Last month, my 97-year-old grandfather died. He was a missionary who devoted his life to putting the Bible in the hands of people, in their own mother tongue whenever possible. As he lay dying, my cousins and I quickly stitched together a video of us reading Psalm 23. In the last few decades, he preached from the NIV, even though that was not the translation he was most accustomed to as a child, because he found it to be the most accessible for the people to whom he ministered. But in the flurry of text messages among my cousins as we worked to put together our video, we checked which translation would have been most familiar to him as a child, when he first learned the Psalm. And so the American Standard Version was what we read.
Our preferences for Biblical translations are deeply personal, often based on the translation that we first heard. Yet Bible translation also has a long history of being intertwined with politics, both in the realm of church affairs and of secular culture. It only takes a basic knowledge of Reformation history to know the truth of this: Wycliffe, Tyndale, Erasmus, and Luther challenged the political fabric of Europe with their translations by putting the biblical text directly into the hands of people who could not read Latin or Greek or Hebrew. And even after the Reformation had completely turned over the structure of European Christianity, there continued to be political debate about translations. The reason behind the King James Version involved appeasing the political and religious powers that be in England. Although today we think of that translation as the definitive one for English-speaking Protestantism, there were other translations put forward by those who dissented. (Pilgrim leader William Bradford used the Geneva translation rather than the King James.)
Bible translation has a long history of being intertwined with politics.
Biblical translation today is no less political. A current controversy over the latest edition of the English Standard Version illuminates a struggle in more conservative churches, a struggle that also spills over into secular culture. The latest changes to the ESV include a modification to Genesis 3:16. In older ESV versions, it read, “Your desire shall be for your husband.” But the revision reads: “Your desire shall be contrary to your husband.” There is great debate about the subtleties of this change, as well as questions about whether the Genesis curse is meant to be descriptive of gender relations due to the presence of sin or prescriptive for how God intends gender relations to be.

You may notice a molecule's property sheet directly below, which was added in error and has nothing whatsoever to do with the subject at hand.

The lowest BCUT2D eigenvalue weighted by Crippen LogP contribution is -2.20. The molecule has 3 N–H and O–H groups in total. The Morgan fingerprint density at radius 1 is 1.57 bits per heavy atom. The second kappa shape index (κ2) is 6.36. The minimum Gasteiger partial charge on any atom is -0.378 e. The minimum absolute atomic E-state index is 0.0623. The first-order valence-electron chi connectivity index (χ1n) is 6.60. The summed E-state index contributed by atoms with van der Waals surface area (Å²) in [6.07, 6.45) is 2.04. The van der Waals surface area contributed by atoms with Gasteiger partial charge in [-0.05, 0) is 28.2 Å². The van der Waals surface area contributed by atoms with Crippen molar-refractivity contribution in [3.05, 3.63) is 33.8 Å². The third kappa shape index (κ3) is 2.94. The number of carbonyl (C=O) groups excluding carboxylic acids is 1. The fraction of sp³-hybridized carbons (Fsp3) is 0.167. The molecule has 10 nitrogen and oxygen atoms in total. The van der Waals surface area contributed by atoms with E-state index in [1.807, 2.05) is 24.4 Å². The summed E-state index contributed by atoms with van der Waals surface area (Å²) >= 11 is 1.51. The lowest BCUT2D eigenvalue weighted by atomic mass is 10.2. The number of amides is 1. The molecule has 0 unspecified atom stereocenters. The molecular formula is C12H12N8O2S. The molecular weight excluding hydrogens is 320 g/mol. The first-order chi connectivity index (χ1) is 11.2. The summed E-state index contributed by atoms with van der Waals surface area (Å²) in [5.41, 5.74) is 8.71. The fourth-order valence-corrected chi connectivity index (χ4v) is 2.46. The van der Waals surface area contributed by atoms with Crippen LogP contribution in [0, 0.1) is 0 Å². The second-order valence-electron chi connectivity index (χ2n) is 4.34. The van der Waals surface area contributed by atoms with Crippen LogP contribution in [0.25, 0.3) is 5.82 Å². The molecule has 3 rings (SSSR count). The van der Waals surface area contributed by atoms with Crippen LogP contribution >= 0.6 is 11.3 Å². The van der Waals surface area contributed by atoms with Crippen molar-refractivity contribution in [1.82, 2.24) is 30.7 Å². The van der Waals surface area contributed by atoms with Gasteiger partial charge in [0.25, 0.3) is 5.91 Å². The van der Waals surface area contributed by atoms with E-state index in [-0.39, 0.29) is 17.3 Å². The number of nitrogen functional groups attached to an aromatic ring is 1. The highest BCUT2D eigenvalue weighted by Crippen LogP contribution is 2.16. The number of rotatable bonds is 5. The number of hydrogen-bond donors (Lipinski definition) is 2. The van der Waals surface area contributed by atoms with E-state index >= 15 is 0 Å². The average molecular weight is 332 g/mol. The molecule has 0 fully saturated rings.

But beyond the linguistic and theological debate, this discussion also highlights the rise of feminism within evangelicalism and fundamentalism, a movement that is challenging the accepted anthropology of gender in those communities. I can’t help but wonder if the scholars who dominate the ESV Translation Oversight Committee, a group of exclusively male theologians, edited Genesis 3 in an effort to push back at movements toward more equality for women in the Church. As the last few months of American politics showed, many Americans are still uncomfortable with the idea of women in leadership positions. In October, female evangelical leaders stepped out from behind their male leaders to criticize Donald Trump for his treatment of women, and the secular world took notice of the influence these women have. The ESV edits had long been in the works by then, but I can’t help but think that this is part of the culture the editors of the ESV may be pushing back against.
As a woman in church leadership, I am of course rooting for the Christian feminists in evangelicalism. I think the Church can only be blessed, in this critical time, by the leadership of all of God’s people, regardless of gender, race, class, or other categorizations. And I’m grateful for the voices of Christian leaders who are carefully examining the ESV’s treatment of Genesis. The ongoing critique of the ESV is Biblical translation work at its most Reformational: engaged with both the political and the personal, and placed in the hands of all of the people of God rather than a select few scholars. I hope that the conversation will lead to the continuing reform of the Church—reformed, and always reforming.